A film that feels like a cross between Gladiator and whatever killer volcano movie you want to think of, Pompeii is a dumb movie made even worse when you remember that the vast majority — if not all — of the melodrama will be completely pointless once the inevitable volcanic eruption occurs. We know the volcano will erupt, the film knows it will erupt, and even many of the characters seem to know it, and yet we still have to go through a “tragic” back story, the resolution of personal grudges, and a romance that lacks any sort of spark.
But let’s start at the beginning. In our first scene, we see the evil Senator Corvis (Kiefer Sutherland) slaughter an entire Celtic tribe, save for one youngster who feigns his death. This kid grows up to become Milo (Kit Harington), a slave/gladiator who seems invincible. He’s taken to Pompeii in AD 79 to fight against the reigning champion, Bridgageous (Adewale Akinnuoye-Agbaje), in one-on-one combat. This is teased at great length. You will never see that fight. I was disappointed, too.
Meanwhile, Senator Corvis is striking a deal with some rich guy (Jared Harris), whose daughter, Cassia (Emily Browning), falls in love with Milo … because he kills a horse the first time they meet. They get a couple of interactions and wind up falling in love, because there has to be a love story. Corvis is also attempting to threaten Cassia into giving him her hand in marriage. As a result, Milo not only wants to kill Corvis for that whole “killing his whole tribe” thing, but also for attempting to steal his love.
The film wouldn’t be Pompeii without an erupting Mount Vesuvius, and that’s what we get for the final 30 minutes or so. Unlike that one-on-one fight we never get, its eruption is teased and delivered on. But while we wait for it to do its thing, we have to suffer through this romance, these personal grudges — and none of it matters because we know it won’t matter soon, because the volcano will spew lava everywhere and kill everyone. It’s also far less interesting than the disaster spewed by the volcano.
I’ll give Pompeii this: Once we get to the eruption and basically the entire city winds up in ruins, there’s at least enough visual eye candy to hold our attention. It’s too repetitive and convenient — all the named characters have to survive the longest — to be entertaining, but at least it looks good. It’s certainly better than waiting for the volcano to erupt, that’s for sure. And that’s what most of the film feels like: filler so that we can stage the volcano scene.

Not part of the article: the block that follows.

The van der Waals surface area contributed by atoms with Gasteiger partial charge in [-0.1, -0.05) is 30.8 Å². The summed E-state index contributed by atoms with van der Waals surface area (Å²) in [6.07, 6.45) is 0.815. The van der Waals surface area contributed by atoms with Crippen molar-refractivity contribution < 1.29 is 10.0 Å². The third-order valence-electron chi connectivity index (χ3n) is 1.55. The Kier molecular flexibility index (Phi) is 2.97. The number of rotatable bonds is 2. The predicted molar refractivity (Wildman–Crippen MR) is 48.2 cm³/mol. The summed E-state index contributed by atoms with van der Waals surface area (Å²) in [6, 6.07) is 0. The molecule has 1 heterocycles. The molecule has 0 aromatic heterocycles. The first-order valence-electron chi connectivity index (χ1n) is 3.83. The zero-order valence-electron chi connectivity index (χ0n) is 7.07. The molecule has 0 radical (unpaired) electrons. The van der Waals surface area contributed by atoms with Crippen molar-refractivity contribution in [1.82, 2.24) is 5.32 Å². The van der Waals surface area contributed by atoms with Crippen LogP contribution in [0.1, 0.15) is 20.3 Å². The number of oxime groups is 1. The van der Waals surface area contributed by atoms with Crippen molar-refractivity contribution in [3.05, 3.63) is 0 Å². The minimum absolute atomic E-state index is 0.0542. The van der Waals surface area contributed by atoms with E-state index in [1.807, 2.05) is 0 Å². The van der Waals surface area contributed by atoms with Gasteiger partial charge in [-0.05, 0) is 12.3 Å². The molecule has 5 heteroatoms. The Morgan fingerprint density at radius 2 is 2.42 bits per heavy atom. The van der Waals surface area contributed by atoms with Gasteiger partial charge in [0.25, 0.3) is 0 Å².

It’s stupid. It gives us a bunch of things that don’t matter. It provides the smallest amounts of character, depth, personality, and motivation. It’s a Paul W.S. Anderson movie. I’m starting to wonder if I like the Resident Evil movies in spite of Anderson, not because of him. Apart from the visuals, Pompeii is an empty and relatively dull movie. There are a couple of sword fights to break up the mundanity of the second act, but they’re not very good and we can predict how they’re going to go rather easily.
I suppose some of the problem is that it’s impossible to care about anyone in the film, so even though the carnage put on this city is spectacular looking, it’s very tough to care. The characters are too thin for that to matter. About the closest Pompeii comes to having a heart is in the Bridgageous character, if only because he’s one fight away from being granted his freedom by Roman law, and then, well, you know. We also get mild commentary about how you can’t trust the government thanks to his character, but who hasn’t seen that before?
Kit Harington is a terrible lead. I have no idea if he’s better on Game of Thrones, but I certainly hope so. His complete lack of interest and involvement kills any potential for the romance to work. He displays one facial expression, and it’s one of pure apathy. It was like looking in a mirror for a lot of the running time. That’s how I felt. His lack of investment killed any chance of the film getting me to care.
Emily Browning gets to care slightly more, but a one-sided romance on-screen rarely works, unless of course that’s the point, which it isn’t here. Kiefer Sutherland is the bad guy because we need a human villain for reasons that someone else will have to figure out. Jared Harris and Carrie-Anne Moss play Cassia’s parents and do nothing much at all. Jessica Lucas is Cassia’s friend and contributes nothing. Adewale Akinnuoye-Agbaje tries hard but can’t save a dying film. And cast lists tell me Paz Vega was in the film but I don’t even remember seeing her. Maybe it was just a cameo.
A vapid and forgettable picture, Pompeii fails to generate anything more than complete and utter apathy. A lot of this is attributed to the lead actor simply not caring, but the poorly written characters doesn’t help, either. Earlier scenes don’t matter because we know everything will be wiped out by the volcano; it comes across as filler. The destruction looks cool but gets repetitive. The central romance has no, well, romance. You have no reason to see Pompeii.